Vietnam is known for its diverse culture and fun-loving people. Divided into three distinct regions, this long strip of country is a goldmine of stories and traditions. If you’re coming to Vietnam for the first time, a basic knowledge of the local customs can help you engage with the people you’ll meet in a friendly, positive way. Here are eight top tips to get you started.
The idea of “saving face” has long been an important part of life in Vietnam. Most Vietnamese will avoid public displays that could compromise their reputation. As a general rule, keep your cool and avoid loud arguments, making a scene, berating others for mistakes, or pointing out anything that may cause the locals to feel shamed.
TIP: Vietnamese dislike public displays of affection, and men and women often do not touch in front of others. Try to respect the local sentiment by keeping public displays of affection to a minimum.
When you enter someone’s house, take your shoes off just outside the door. Vietnamese families keep altars in their shops and homes, including some at ground level: Don’t step over these ground altars or walk around directly in front of them.
When visiting temples, wear modest clothing and always remove your shoes and hat. You can carry shoes with you, but just don't wear them on your feet.
TIP: When visiting a family home, bring a box of biscuits or cake, fruit, flowers or soft drinks as a gift -- never bring anything black. Greet the older members of a family first, shake hands with your right hand and offer plenty of smiles to everyone!
There are so many beautiful photo opportunities in Vietnam and most people will be fine with you taking their photo, but respect their privacy and always ask before you lift up your camera. Taking photos this way offers the same level of respect to your subjects as you would apply to yourself, and it can be a unique and fascinating opportunity to learn a bit about someone’s life.
In Vietnamese cities, there’s an appreciation of modern fashion and contemporary clothes are worn by many young people. Outside the urban centres, most Vietnamese are quite traditional and modest. Visible undergarments, sheer fabrics and skimpy attire will not endear you to your Vietnamese hosts and acquaintances.
Observing the locals where you are staying will give you a good idea of what is acceptable in terms of clothing and coverage. Foreigners should note that men should not be seen shirtless in public, and swimwear is welcome only on the beach or in your resort. You can show respect for Vietnamese customs by wearing clothing that does not offend the locals.
Mealtimes in Vietnam are all about sharing. Most meals are laid out as an assortment of shared dishes, with small rice bowls and chopsticks for each diner. Pass dishes at the table with both hands or your right hand (not the left) and hold your spoon in your left hand if you’re eating soup.
It is considered good hospitality for a host to offer you food, refill your glass and put the best bits of a dish into your bowl. If you want to stop eating, simply repeat politely that you’re very full. In most social gatherings the person who made the invitation is the one who pays the bill. Otherwise, the most senior person is the one who pays.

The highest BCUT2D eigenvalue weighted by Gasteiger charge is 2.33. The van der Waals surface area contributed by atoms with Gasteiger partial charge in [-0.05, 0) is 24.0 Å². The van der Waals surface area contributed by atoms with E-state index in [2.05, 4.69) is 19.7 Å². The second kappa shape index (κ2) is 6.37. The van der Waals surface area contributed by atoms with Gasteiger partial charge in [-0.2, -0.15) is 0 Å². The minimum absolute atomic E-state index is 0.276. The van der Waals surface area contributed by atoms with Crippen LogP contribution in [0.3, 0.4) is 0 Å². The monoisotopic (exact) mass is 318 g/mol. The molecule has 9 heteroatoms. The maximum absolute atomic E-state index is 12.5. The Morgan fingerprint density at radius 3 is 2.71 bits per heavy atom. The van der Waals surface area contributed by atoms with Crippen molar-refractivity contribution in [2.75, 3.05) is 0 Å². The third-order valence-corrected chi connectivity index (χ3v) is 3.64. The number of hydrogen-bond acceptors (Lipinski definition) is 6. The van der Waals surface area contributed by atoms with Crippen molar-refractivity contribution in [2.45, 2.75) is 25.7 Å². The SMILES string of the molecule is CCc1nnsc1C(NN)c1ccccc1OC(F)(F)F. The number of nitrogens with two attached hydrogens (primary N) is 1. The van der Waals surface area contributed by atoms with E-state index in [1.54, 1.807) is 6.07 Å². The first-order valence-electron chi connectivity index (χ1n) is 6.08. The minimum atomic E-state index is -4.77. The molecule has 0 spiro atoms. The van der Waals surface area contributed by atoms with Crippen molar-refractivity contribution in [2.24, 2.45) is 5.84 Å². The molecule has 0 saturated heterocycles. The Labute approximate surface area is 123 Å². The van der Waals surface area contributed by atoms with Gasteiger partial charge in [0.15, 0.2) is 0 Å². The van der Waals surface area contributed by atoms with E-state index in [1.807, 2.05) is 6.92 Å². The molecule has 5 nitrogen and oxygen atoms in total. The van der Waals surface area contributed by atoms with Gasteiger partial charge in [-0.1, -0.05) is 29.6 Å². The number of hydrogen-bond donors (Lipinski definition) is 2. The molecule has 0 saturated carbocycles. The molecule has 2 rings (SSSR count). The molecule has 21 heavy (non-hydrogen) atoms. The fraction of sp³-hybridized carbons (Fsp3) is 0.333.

TIP: Tipping in Vietnam is more common among tour guides and in spas, but less so in restaurants. If you feel the service warrants a tip, feel free, but you are under no obligation to tip in Vietnam.
In Vietnam, people rarely say the words “excuse me”. Instead, they say “hey you!” but use different versions of “you” to indicate respect.
Use the following variations depending on who you're talking to:
For a male or female younger than you - Em ơi (em oi). Em means “younger sibling." For a woman a bit older than you - Chị ơi (chi oi). Chị means “older sister." For a man a bit older than you - Anh ơi (An oi). Anh means “older brother.” For a woman old enough to be your aunt - Cô ơi (goh oi). For a man old enough to be your uncle - Chú ơi (choo oi). For a woman old enough to be your grandmother - Bà ơi (ba oi). For a man who is old enough to be your grandfather - Ông ơi (om oi).
This can all get a little complex, so if in doubt, say “bạn ơi!” (bang oi) which simply means, “hey friend!”
While the middle finger is not traditionally an offensive digit in Vietnam, the typical “fingers crossed” gesture that many people from the West make to indicate that they are hoping for the best is highly impolite. If you hope for good luck, keep your fingers out of it!
It’s also a good idea to avoid pointing at people or patting people on the back or head, particularly if they are older than you. When you pass something along, use your right hand or both of your hands, rather than just one hand or your left hand.
Vietnamese are fun-loving people, however they are also very proud of their deep-rooted traditions and hardworking ethics. Some Vietnamese can be wary of foreigners, who may overstep without realising the complicated cultural undercurrents behind a situation. A smile can go a long way in Vietnam, especially when language fails. A simple hello (xin chào) or thank you (cảm ơn) communicates your goodwill and will usually earn a smile from the Vietnamese.
TIP: When drinking, most Vietnamese will raise their glasses and “cheers” every time they drink, sipping together as a group rather than individually. Vietnamese use the word “do” (yo in the south, zo in the north) to say 'cheers'. One of the most common things you'll hear around Vietnamese nightlife is “một, hai, ba, dô!” (one, two, three, drink.)